Parents:

We are the ones that can stop this.  We can end it. This is a very simple conversation and one I have had it many times with Ben.   We have talked about “hurt vs injury” from a very young age. He knows that if he thinks he is injured, he is to stay down and I am fine with that.  He also knows that he is never to fake an injury or to engage in injury theatrics.

Ben knows that if he has to check out of a game and re-enters later, I am fine with that. I trust him and his coaches.  He also knows that if he fakes an injury, I will not let him back on the field. I am not doing the “tough-dad” act, but we have had conversations and he knows that if he fakes an injury I will walk across the field and insist that the coach does not let him re-enter.  He knows that if he thrashes around holding his head and pops back up, I will ask his coach to treat it like a concussion and remove him.  It has nothing to do with playing hurt at all. It has everything to do with not cheapening the concern for and the reaction to the next player who might actually be injured.

As parents, we can stop this. We can let our children know that our families do not engage in these behaviors. We can make those rules and we can enforce them. It can be stopped.

As we drove home from the last game, I talked to Ben about the player who was screaming. We talked about how we do not act like that, how it’s bad for the game and just how ridiculous it was. We discussed how there is nothing wrong with being hurt but making sure your respond appropriately. I said, “Beyond looking foolish, can you imagine what the player’s mom and dad felt like when he was laying there screaming? I felt horrible for his parents.  If that was you, I would have been terrified and probably would have climbed the fence to get to you.  Please, do not ever do that to your mom and me.”  He gets it.

We can stop this if we do not accept it.

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THE Day

It was not supposed to go down like this.  There is a bead of sweat rolling down the side of my face as I realize I have made a terrible mistake from which I am not sure I can recover. Staring across the ping-pong table from me is a grim-faced eleven-year old boy who is flexing his knees and taking every shot seriously now.  He thinks today is going to be the day.  He thinks today is the day he takes down his old man.  I have always let him stay close before pulling it out at the end but today I regret that. I have intentionally flubbed a bunch of shots but a few errors on my part (and great shots on his) has left me three points from losing.  He thinks today is the day.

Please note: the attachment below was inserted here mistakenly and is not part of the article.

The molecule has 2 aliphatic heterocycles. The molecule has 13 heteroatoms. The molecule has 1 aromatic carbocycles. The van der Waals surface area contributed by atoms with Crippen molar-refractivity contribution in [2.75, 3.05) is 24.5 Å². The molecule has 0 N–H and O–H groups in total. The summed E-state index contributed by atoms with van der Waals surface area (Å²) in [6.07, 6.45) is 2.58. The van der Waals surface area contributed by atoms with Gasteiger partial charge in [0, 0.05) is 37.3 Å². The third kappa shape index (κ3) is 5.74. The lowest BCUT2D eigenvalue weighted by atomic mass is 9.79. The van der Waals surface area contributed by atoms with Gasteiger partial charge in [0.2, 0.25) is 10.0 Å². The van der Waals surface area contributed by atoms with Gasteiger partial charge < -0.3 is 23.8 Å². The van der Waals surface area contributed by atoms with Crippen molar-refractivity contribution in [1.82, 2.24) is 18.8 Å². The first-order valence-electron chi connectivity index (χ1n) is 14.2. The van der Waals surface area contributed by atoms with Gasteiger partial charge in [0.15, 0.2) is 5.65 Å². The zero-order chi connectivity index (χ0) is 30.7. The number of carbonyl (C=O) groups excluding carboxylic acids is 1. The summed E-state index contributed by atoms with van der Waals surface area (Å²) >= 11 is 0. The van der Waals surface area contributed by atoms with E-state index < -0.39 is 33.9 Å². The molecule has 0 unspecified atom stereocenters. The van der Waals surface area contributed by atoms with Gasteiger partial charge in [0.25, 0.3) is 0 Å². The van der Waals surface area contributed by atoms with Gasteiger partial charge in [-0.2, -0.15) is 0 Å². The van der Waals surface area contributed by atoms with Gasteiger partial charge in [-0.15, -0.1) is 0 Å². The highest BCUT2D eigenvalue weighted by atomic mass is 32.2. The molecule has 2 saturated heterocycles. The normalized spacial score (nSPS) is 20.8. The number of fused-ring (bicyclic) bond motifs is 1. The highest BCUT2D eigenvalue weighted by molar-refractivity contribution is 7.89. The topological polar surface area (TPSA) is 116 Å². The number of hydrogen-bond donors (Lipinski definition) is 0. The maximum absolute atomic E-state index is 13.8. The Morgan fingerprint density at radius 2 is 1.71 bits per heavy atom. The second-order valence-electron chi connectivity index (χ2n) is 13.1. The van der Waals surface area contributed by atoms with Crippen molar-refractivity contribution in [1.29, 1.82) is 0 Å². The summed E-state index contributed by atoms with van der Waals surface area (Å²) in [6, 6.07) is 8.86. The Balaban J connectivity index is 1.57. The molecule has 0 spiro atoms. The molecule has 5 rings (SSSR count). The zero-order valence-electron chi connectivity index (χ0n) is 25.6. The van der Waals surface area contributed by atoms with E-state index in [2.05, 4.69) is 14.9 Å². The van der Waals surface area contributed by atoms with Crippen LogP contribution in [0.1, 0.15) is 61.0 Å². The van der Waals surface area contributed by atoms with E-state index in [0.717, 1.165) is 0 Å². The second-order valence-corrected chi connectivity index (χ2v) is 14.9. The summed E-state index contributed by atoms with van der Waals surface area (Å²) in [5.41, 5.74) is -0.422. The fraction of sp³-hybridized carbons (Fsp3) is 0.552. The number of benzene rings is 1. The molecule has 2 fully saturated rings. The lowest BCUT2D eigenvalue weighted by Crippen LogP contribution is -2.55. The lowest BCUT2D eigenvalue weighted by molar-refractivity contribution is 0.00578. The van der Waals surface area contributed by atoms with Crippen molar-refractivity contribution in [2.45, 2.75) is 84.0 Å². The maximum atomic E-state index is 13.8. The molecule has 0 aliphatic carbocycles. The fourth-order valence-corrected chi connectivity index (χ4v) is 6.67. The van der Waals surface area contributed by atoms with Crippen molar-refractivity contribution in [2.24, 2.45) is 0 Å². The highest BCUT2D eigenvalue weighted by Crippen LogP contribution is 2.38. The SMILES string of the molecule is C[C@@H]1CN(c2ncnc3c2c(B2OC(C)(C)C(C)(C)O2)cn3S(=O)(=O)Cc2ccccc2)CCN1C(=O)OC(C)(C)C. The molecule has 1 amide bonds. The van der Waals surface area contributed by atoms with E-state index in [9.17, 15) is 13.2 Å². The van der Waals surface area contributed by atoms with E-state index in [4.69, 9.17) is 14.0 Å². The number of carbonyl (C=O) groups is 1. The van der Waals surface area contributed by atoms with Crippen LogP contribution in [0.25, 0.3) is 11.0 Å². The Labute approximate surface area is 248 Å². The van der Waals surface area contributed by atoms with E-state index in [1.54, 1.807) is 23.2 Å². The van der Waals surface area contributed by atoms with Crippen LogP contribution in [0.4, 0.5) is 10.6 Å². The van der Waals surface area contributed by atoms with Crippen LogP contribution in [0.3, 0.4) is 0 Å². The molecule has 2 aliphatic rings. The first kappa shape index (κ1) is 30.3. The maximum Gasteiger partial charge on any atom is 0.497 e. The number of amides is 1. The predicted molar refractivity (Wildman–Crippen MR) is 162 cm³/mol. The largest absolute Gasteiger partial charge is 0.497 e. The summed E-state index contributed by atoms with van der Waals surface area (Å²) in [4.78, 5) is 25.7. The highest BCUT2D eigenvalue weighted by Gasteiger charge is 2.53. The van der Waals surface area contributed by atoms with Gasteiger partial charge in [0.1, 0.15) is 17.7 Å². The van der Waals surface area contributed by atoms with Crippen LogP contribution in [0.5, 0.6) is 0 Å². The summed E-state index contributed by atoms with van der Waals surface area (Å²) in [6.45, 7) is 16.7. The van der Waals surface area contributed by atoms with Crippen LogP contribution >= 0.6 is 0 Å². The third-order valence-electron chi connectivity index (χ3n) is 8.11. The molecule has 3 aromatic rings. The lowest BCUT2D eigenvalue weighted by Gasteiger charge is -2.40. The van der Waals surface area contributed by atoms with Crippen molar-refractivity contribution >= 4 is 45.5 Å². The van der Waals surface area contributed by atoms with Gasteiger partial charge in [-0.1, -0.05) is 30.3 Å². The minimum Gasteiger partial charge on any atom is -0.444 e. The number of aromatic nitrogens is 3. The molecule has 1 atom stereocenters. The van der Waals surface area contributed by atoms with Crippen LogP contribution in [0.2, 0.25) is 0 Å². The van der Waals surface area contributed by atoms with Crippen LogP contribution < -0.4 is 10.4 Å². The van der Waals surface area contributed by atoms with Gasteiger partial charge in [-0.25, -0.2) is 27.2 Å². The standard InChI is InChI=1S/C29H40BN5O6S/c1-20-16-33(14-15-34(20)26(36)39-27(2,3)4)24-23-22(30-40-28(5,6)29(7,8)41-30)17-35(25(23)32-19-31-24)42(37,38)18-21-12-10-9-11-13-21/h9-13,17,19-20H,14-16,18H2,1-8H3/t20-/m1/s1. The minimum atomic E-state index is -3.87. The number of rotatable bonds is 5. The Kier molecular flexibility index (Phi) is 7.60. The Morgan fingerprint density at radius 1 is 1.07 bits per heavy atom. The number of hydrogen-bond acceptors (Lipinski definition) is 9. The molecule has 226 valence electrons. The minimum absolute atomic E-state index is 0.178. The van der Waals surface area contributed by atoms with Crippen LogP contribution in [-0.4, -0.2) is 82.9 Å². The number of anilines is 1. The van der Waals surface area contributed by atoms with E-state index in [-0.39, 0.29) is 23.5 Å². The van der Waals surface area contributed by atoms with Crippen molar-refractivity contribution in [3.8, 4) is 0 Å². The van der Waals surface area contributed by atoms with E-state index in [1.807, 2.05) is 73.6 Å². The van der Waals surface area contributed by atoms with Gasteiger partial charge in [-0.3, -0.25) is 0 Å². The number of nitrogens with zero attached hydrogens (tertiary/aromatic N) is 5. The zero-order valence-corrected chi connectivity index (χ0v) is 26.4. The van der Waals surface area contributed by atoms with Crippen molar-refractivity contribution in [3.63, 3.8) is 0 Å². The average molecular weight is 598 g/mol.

“They” say the happiest and saddest day in every boy’s life is the day that he realize he can beat his father. Video games do not count. It is the day a boy can beat his father at some physical activity.  It is the happiest day because the boy realizes that he is growing up and becoming a man.  However, at the same time the boy suddenly has to face the fact that his dad is not a mythical, invincible deity, but simply a man. A man who is starting to lose the fight with Father Time.  Essentially, the boy kills his hero.

I vividly remember my day. In middle school, I was fast. I was very fast. At an extended family gathering, I mentioned this and my dad made some comment about keeping me in my place.  Not thinking he would ever accept, I challenged him to a race. To my shock, he accepted and my aunts and uncles, and cousins, and grandparents all headed out to the street to watch.  I trudged through the yard already embarrassed because I knew there was no way I could beat my dad. I just never thought he would accept the challenge and now I was going to look dumb. My mom even pulled me aside and said, “Why are you doing this? You know you can’t win. You’re still a boy.”  I knew she was right and I knew that I had put myself in position that I was going to be hearing about for a long time.

At the start line, my dad looked down at me and said, “We are only doing this once. This is you’re only shot. No excuses” I nodded and got ready.  My entire family was out there and my uncle started the countdown.  “On your mark.”  Deep breath.  “Get Set…..” and my old man cheated. He was three strides down the street before I realized I had to move. This was my one shot and I started from behind.

I remember going as hard as I could. I also remember feeling a bit puzzled at how quickly I made up the “head-start.” I was surprised at the half-way point when  I was a couple strides ahead of him and feeling like I had not really even hit my stride. I was in a little disbelief by how much I won by and how I eased up a little at the end because it did not feel right.  Later, I snuck back out there and stared at the street. I was elated because I knew I could out-run grown men and I had beaten my dad. At the same time, there was an odd sense of disappointment and general weirdness. I was too young to put words on it, but later I realized it was the sadness “they ” say every boy feels when he beats his dad. Sad that his hero is really just a man who is starting to get older.